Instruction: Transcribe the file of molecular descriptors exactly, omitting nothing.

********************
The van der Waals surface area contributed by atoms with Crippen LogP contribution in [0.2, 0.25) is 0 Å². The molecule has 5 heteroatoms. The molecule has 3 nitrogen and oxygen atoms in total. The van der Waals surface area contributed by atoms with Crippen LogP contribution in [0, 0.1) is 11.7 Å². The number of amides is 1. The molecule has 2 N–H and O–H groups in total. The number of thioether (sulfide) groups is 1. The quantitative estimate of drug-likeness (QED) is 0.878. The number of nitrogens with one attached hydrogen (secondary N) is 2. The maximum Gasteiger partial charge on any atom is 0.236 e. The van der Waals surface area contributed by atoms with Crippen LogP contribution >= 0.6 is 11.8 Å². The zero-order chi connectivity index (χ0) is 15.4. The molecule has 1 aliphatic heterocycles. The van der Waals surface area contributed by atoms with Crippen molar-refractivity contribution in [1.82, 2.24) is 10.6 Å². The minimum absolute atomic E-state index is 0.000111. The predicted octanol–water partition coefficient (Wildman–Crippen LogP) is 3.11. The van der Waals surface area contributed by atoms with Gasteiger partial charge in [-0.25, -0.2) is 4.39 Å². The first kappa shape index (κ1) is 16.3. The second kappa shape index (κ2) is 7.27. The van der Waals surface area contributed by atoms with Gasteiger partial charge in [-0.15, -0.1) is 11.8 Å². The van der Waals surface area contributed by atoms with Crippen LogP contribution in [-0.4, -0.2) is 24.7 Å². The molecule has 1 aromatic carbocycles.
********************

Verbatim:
The van der Waals surface area contributed by atoms with Crippen LogP contribution in [0.2, 0.25) is 0 Å². The molecule has 5 heteroatoms. The molecule has 3 nitrogen and oxygen atoms in total. The van der Waals surface area contributed by atoms with Crippen LogP contribution in [0, 0.1) is 11.7 Å². The number of amides is 1. The molecule has 2 N–H and O–H groups in total. The number of thioether (sulfide) groups is 1. The quantitative estimate of drug-likeness (QED) is 0.878. The number of nitrogens with one attached hydrogen (secondary N) is 2. The maximum Gasteiger partial charge on any atom is 0.236 e. The van der Waals surface area contributed by atoms with Crippen LogP contribution >= 0.6 is 11.8 Å². The zero-order chi connectivity index (χ0) is 15.4. The molecule has 1 aliphatic heterocycles. The van der Waals surface area contributed by atoms with Crippen molar-refractivity contribution in [1.82, 2.24) is 10.6 Å². The minimum absolute atomic E-state index is 0.000111. The predicted octanol–water partition coefficient (Wildman–Crippen LogP) is 3.11. The van der Waals surface area contributed by atoms with Gasteiger partial charge in [-0.25, -0.2) is 4.39 Å². The first kappa shape index (κ1) is 16.3. The second kappa shape index (κ2) is 7.27. The van der Waals surface area contributed by atoms with Gasteiger partial charge in [-0.15, -0.1) is 11.8 Å². The van der Waals surface area contributed by atoms with Crippen LogP contribution in [-0.4, -0.2) is 24.7 Å². The molecule has 1 aromatic carbocycles.